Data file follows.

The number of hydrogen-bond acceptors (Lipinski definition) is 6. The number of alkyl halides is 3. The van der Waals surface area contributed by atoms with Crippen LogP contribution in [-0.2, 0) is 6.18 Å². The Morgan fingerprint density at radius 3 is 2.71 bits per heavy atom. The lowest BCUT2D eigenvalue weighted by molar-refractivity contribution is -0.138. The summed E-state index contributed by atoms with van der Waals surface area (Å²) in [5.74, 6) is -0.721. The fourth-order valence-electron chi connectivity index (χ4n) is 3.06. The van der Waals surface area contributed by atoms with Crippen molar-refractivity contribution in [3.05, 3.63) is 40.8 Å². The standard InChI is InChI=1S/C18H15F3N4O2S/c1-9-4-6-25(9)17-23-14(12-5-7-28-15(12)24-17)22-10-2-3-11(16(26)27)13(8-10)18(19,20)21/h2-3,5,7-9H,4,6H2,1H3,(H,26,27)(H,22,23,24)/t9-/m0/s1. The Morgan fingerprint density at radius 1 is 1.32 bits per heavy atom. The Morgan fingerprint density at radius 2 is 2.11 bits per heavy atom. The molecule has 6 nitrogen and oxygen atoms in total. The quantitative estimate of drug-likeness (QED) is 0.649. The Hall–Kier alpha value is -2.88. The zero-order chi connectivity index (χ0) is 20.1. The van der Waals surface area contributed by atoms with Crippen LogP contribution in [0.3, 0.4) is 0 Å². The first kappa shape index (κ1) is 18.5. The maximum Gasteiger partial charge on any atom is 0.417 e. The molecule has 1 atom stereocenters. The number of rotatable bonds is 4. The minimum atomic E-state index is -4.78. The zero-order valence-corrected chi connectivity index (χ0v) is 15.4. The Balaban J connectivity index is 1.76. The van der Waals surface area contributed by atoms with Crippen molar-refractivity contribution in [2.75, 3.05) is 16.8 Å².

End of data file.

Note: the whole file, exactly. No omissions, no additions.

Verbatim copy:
The number of hydrogen-bond acceptors (Lipinski definition) is 6. The number of alkyl halides is 3. The van der Waals surface area contributed by atoms with Crippen LogP contribution in [-0.2, 0) is 6.18 Å². The Morgan fingerprint density at radius 3 is 2.71 bits per heavy atom. The lowest BCUT2D eigenvalue weighted by molar-refractivity contribution is -0.138. The summed E-state index contributed by atoms with van der Waals surface area (Å²) in [5.74, 6) is -0.721. The fourth-order valence-electron chi connectivity index (χ4n) is 3.06. The van der Waals surface area contributed by atoms with Crippen molar-refractivity contribution in [3.05, 3.63) is 40.8 Å². The standard InChI is InChI=1S/C18H15F3N4O2S/c1-9-4-6-25(9)17-23-14(12-5-7-28-15(12)24-17)22-10-2-3-11(16(26)27)13(8-10)18(19,20)21/h2-3,5,7-9H,4,6H2,1H3,(H,26,27)(H,22,23,24)/t9-/m0/s1. The Morgan fingerprint density at radius 1 is 1.32 bits per heavy atom. The Morgan fingerprint density at radius 2 is 2.11 bits per heavy atom. The molecule has 6 nitrogen and oxygen atoms in total. The quantitative estimate of drug-likeness (QED) is 0.649. The Hall–Kier alpha value is -2.88. The zero-order chi connectivity index (χ0) is 20.1. The van der Waals surface area contributed by atoms with Crippen LogP contribution in [0.3, 0.4) is 0 Å². The first kappa shape index (κ1) is 18.5. The maximum Gasteiger partial charge on any atom is 0.417 e. The molecule has 1 atom stereocenters. The number of rotatable bonds is 4. The minimum atomic E-state index is -4.78. The zero-order valence-corrected chi connectivity index (χ0v) is 15.4. The Balaban J connectivity index is 1.76. The van der Waals surface area contributed by atoms with Crippen molar-refractivity contribution in [2.75, 3.05) is 16.8 Å².